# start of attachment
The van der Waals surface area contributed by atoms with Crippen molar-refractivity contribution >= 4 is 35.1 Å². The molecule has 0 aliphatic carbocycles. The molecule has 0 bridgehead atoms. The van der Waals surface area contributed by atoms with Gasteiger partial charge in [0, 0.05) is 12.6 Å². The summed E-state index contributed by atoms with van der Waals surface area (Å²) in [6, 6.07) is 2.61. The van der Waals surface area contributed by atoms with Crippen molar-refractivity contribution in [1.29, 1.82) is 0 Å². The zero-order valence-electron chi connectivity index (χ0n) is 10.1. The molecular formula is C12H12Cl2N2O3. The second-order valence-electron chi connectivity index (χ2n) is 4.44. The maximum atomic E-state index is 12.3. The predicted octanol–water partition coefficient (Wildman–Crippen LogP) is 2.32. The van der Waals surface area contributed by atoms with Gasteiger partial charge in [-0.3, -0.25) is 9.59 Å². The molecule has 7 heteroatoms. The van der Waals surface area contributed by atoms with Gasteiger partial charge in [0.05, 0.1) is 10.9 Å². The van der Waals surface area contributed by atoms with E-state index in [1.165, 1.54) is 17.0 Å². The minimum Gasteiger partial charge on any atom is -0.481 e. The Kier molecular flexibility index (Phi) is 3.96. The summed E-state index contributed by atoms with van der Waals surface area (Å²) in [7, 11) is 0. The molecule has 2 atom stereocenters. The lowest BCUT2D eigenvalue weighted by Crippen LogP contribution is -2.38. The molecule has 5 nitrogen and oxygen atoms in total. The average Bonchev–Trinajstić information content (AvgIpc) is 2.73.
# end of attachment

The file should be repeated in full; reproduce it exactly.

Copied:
The van der Waals surface area contributed by atoms with Crippen molar-refractivity contribution >= 4 is 35.1 Å². The molecule has 0 aliphatic carbocycles. The molecule has 0 bridgehead atoms. The van der Waals surface area contributed by atoms with Gasteiger partial charge in [0, 0.05) is 12.6 Å². The summed E-state index contributed by atoms with van der Waals surface area (Å²) in [6, 6.07) is 2.61. The van der Waals surface area contributed by atoms with Crippen molar-refractivity contribution in [1.29, 1.82) is 0 Å². The zero-order valence-electron chi connectivity index (χ0n) is 10.1. The molecular formula is C12H12Cl2N2O3. The second-order valence-electron chi connectivity index (χ2n) is 4.44. The maximum atomic E-state index is 12.3. The predicted octanol–water partition coefficient (Wildman–Crippen LogP) is 2.32. The van der Waals surface area contributed by atoms with Gasteiger partial charge in [-0.3, -0.25) is 9.59 Å². The molecule has 7 heteroatoms. The van der Waals surface area contributed by atoms with Gasteiger partial charge in [0.05, 0.1) is 10.9 Å². The van der Waals surface area contributed by atoms with E-state index in [1.165, 1.54) is 17.0 Å². The minimum Gasteiger partial charge on any atom is -0.481 e. The Kier molecular flexibility index (Phi) is 3.96. The summed E-state index contributed by atoms with van der Waals surface area (Å²) in [7, 11) is 0. The molecule has 2 atom stereocenters. The lowest BCUT2D eigenvalue weighted by Crippen LogP contribution is -2.38. The molecule has 5 nitrogen and oxygen atoms in total. The average Bonchev–Trinajstić information content (AvgIpc) is 2.73.